Our sexually violent predator (SVP) laws are a miserable failure. We suggest a turn to international human rights law (IHR) as a source of rights for this population, and consider this matter from the perspective of comparative law. Many nations have enacted laws that both mirror and contradict early developments in United States jurisprudence, but there, challenges to community containment and preventive detention laws have been more successful when based upon IHR law. Also, registry notification is generally far more limited, and details are usually confined solely to police agencies. We must consider laws and court decisions from other nations when implementing US law reform in this area.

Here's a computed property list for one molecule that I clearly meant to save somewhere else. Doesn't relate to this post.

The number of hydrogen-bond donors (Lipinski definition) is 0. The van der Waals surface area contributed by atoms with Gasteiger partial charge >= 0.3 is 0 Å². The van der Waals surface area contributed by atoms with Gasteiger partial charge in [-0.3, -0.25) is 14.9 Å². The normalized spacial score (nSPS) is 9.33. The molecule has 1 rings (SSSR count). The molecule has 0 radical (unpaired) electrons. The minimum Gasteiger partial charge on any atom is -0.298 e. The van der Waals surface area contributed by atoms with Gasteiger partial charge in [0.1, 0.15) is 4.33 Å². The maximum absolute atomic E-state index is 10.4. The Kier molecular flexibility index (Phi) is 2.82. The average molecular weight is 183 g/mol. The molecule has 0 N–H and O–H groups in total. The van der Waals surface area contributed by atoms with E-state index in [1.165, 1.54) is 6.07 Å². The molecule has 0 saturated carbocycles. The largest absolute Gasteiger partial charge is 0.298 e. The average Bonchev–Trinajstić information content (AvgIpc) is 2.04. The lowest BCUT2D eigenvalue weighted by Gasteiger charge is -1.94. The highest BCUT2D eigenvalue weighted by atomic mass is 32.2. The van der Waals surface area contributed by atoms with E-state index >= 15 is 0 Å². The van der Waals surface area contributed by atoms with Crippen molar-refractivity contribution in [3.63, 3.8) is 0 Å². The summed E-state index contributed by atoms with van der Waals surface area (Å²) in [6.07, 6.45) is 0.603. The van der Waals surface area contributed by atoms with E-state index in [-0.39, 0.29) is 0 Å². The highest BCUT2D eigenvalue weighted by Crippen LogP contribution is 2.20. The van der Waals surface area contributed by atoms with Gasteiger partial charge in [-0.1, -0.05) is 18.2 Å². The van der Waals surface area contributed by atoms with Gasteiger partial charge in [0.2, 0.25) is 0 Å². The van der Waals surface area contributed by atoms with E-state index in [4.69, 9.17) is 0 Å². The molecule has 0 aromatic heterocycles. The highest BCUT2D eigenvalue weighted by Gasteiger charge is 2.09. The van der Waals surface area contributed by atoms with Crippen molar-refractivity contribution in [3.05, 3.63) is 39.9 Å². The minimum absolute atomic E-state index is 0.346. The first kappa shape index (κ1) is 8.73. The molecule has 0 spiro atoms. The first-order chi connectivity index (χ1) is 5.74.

In Part I, we consider the implications of IHR law, and assess how realistic it is that such law be embraced by domestic jurisdictions in dealing with relevant cases. We also consider the human rights issues and violations that have resulted from domestic enactment of International Megan’s Law. In Part II, we apply comparative law in an effort to determine how other nations have struggled with some of the basic issues that have been focused on by domestic jurisdictions since the Supreme Court’s decision in Kansas v. Hendricks (1997). In Part III, we assess the application of therapeutic jurisprudence (TJ) to the legal and human rights issues discussed prior, in an effort to determine whether other nations have more successfully implemented TJ principles to combat some of the seemingly-intractable problems raised in SVP cases. We conclude by offering suggestions for US-based policymakers.